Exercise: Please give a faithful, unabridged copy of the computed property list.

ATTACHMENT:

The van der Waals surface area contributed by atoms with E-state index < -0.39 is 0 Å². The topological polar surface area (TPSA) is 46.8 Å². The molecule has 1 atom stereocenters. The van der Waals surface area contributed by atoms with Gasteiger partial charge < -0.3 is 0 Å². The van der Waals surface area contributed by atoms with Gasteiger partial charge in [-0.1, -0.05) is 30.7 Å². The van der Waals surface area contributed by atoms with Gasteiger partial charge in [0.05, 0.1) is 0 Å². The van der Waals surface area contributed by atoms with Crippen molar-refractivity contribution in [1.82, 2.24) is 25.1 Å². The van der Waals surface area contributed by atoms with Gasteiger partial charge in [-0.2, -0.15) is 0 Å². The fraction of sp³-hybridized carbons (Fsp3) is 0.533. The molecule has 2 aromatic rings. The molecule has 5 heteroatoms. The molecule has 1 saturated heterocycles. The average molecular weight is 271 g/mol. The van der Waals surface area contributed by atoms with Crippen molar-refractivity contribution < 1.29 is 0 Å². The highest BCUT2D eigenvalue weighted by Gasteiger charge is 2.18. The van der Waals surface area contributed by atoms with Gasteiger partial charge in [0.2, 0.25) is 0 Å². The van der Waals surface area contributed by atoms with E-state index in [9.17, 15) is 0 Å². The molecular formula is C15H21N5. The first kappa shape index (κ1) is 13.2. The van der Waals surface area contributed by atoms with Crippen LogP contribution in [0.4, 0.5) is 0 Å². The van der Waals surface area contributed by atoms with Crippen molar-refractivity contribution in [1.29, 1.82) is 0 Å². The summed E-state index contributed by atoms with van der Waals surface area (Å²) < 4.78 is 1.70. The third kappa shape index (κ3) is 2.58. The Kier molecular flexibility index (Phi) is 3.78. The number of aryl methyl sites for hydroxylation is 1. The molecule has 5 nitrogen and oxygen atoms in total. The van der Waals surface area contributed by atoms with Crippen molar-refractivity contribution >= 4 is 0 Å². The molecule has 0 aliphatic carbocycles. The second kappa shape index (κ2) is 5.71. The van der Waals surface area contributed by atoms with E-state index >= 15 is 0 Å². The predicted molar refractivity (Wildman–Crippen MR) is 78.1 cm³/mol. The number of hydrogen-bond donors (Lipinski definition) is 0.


The van der Waals surface area contributed by atoms with E-state index < -0.39 is 0 Å². The topological polar surface area (TPSA) is 46.8 Å². The molecule has 1 atom stereocenters. The van der Waals surface area contributed by atoms with Gasteiger partial charge < -0.3 is 0 Å². The van der Waals surface area contributed by atoms with Gasteiger partial charge in [-0.1, -0.05) is 30.7 Å². The van der Waals surface area contributed by atoms with Gasteiger partial charge in [0.05, 0.1) is 0 Å². The van der Waals surface area contributed by atoms with Crippen molar-refractivity contribution in [1.82, 2.24) is 25.1 Å². The van der Waals surface area contributed by atoms with Gasteiger partial charge in [-0.2, -0.15) is 0 Å². The fraction of sp³-hybridized carbons (Fsp3) is 0.533. The molecule has 2 aromatic rings. The molecule has 5 heteroatoms. The molecule has 1 saturated heterocycles. The average molecular weight is 271 g/mol. The van der Waals surface area contributed by atoms with Crippen molar-refractivity contribution < 1.29 is 0 Å². The highest BCUT2D eigenvalue weighted by Gasteiger charge is 2.18. The van der Waals surface area contributed by atoms with Gasteiger partial charge in [0.2, 0.25) is 0 Å². The van der Waals surface area contributed by atoms with E-state index in [9.17, 15) is 0 Å². The molecular formula is C15H21N5. The first kappa shape index (κ1) is 13.2. The van der Waals surface area contributed by atoms with Crippen LogP contribution in [0.4, 0.5) is 0 Å². The van der Waals surface area contributed by atoms with Crippen molar-refractivity contribution in [1.29, 1.82) is 0 Å². The summed E-state index contributed by atoms with van der Waals surface area (Å²) < 4.78 is 1.70. The third kappa shape index (κ3) is 2.58. The Kier molecular flexibility index (Phi) is 3.78. The number of aryl methyl sites for hydroxylation is 1. The molecule has 5 nitrogen and oxygen atoms in total. The van der Waals surface area contributed by atoms with Crippen molar-refractivity contribution >= 4 is 0 Å². The molecule has 0 aliphatic carbocycles. The second kappa shape index (κ2) is 5.71. The van der Waals surface area contributed by atoms with E-state index >= 15 is 0 Å². The predicted molar refractivity (Wildman–Crippen MR) is 78.1 cm³/mol. The number of hydrogen-bond donors (Lipinski definition) is 0.